she is allowed
to be confident
proud
say out loud
who she knows herself to be
express her female identity
for the rest of the time
she must hide
what others see as her shame
forbidden to use her name
or say to the world
she’s a girl
she comes from a village
where everyone knows
each other’s business
for him as she is seen
by a society wedded to sobriety
to want to be a lassie
just can’t be right
in the eyes of those
who refuse to see her
for who she really is
skirts and tights hidden
from disapproving eyes
she hates lying to herself
but sees no other way
to survive
the geography of isolation
faced by so many trans teens
outside the big cities 
mean it’s tougher than it should be
to live the life she craves
dreams have to wait
it’s frustrating not being allowed
to be who you are
you can’t go shopping for lipsticks or bras
but she copes hoping one day
the world will understand
and just let her be
I remember when that girl
was me
back in the mid 1970’s
with no trans groups or facilities
I had to rely on my mother’s goodwill
I loved reading Jackie
wearing dresses with frills
I dreamed one of being
one of the girls
but my mother dressed me
like a middle aged wife
claimed woman’s own
was what my life would become
thanks mum I thought
it turned out she was right
tan tights and navy skirts
not my choice
as the uniform for attention
nonetheless
wearing them helped me
to blend in
when I eventually did transition
looking back
I longed for the chance
to go out dancing
with the girls
but my weekends
were spent romancing my dreams
when you lived in the schemes
you had to be content
with your secrets
I kept mine hidden
out of sight of others
for fear being discovered
my reward was in knowing myself
and sharing two hours
of private time with my mother

@ Gayle Smith 2016

NB This poem was written on day 24 but couldn’t be posted till now due the fact I had to deal with ongoing issues and provide assistance to a friend. 

A Woman’s Voice

Hey Readers On day 17 of NaPoWriMo my poem covers the topic of voting and why it matters especially for women. The topic was inspired by fellow blogger Hannah Rose Williams who asked me to find a post which explained why voting matters Realising I had written many posts but never one which specifically examined this issue I decided to tackle it in poetic style. I have given it the title  A Woman’s Voice I hope you enjoy the read.

A Woman’s Voice

An X on a ballot marks your engagement
with democratic participation
your right to make a choice
to shape the destiny of your nation
make a decision on who you want to govern us
and more importantly why
don’t believe the lie that voting doesn’t matter
or the media spin that all politicians are the same
and you can change nothing
you can  you have and you will
the suffragettes won the vote for women and girls
when politics was viewed as a private members club
reserved for men of wealth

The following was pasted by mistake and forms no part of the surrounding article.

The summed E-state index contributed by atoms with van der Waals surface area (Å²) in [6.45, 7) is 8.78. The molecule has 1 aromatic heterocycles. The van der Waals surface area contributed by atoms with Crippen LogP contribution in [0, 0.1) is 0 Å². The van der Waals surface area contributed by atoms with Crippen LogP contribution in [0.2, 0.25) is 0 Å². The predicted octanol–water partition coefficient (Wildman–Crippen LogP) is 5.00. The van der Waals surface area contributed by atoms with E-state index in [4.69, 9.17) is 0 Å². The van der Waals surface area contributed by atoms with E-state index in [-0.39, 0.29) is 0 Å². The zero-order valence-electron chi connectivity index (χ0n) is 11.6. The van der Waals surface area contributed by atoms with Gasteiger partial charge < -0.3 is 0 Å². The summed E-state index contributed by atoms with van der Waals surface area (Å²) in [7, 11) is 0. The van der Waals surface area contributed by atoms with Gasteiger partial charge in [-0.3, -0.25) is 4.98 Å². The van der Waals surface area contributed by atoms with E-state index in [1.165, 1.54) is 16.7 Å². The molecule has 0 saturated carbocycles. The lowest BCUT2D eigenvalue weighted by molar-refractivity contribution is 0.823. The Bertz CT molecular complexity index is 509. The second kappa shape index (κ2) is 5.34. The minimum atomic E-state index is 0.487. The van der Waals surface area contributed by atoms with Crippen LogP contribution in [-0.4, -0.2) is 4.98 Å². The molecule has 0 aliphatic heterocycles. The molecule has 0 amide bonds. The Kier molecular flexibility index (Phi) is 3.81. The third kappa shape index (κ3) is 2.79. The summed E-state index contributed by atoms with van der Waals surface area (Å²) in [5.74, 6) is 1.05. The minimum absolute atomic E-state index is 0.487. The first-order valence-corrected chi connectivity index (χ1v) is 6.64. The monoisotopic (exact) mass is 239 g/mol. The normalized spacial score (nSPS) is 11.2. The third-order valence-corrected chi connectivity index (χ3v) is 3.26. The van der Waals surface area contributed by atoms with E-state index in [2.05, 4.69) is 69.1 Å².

where women’s issues were never discussed
let alone debated
our foremothers chained themselves to railings
to gain a stake in society
so forgive me if I say
I will not go quietly in to the night
I will exercise my right to vote
to give women a voice
let our leaders know the choices
I make
and why I reached my decisions
on the issues that matter to me
you see, I put leaflets through letter boxes
for my preferred candidate
in the Scottish election
and power walking does wonders
to shed the winter pounds
the political ground is ours to claim
and by ours I mean yours and mine
as women of all shades and opinions
speak our truths  on housing, crime and poverty
where there is injustice or inequality
you will see me with banners or placards in hand
at city centre demonstrations
this is part of my every day reality.
usually though not always on Saturday’s
as I campaign for changes
which will make our country a safer place to live
for my friends to bring up children
and for me to walk the streets in safety
the progress we have made did not happen overnight
concessions are not won without a fight
think of the rights that women have gained
we would never have got them
if we hadn’t complained
about topics we believed were important
from abortion to the tampon tax
we’ve kept a cool head whilst stating the facts
from Mary Barbour to Rosa Parkes
our foremothers have played a part
in shaping a better society
on equal marriage and human trafficking
it was women’s voices which spoke with compassion
just as it was at the birth of civic nationalism
when Winnie and Margo showed Scotland
our women deserved respect
in the face of macho Labour hostility
now times have moved on
and women of stature lead
my country’s three main parties
with others in positions of prominence
in Scotland, Britain, and the world
this is why I say to women and girls
get involved in politics
claim democracy as yours
and remember nothing is solved from the sidelines
don’t look for someone to blame
or believe that we’re all the same
don’t fall for the lies
no matter if you’re
from the shires or the scheme
dare to dream that you could be the one
to shatter the glass ceiling
then on polling day
engage
and let your voice be heard.

@ Gayle Smith 2016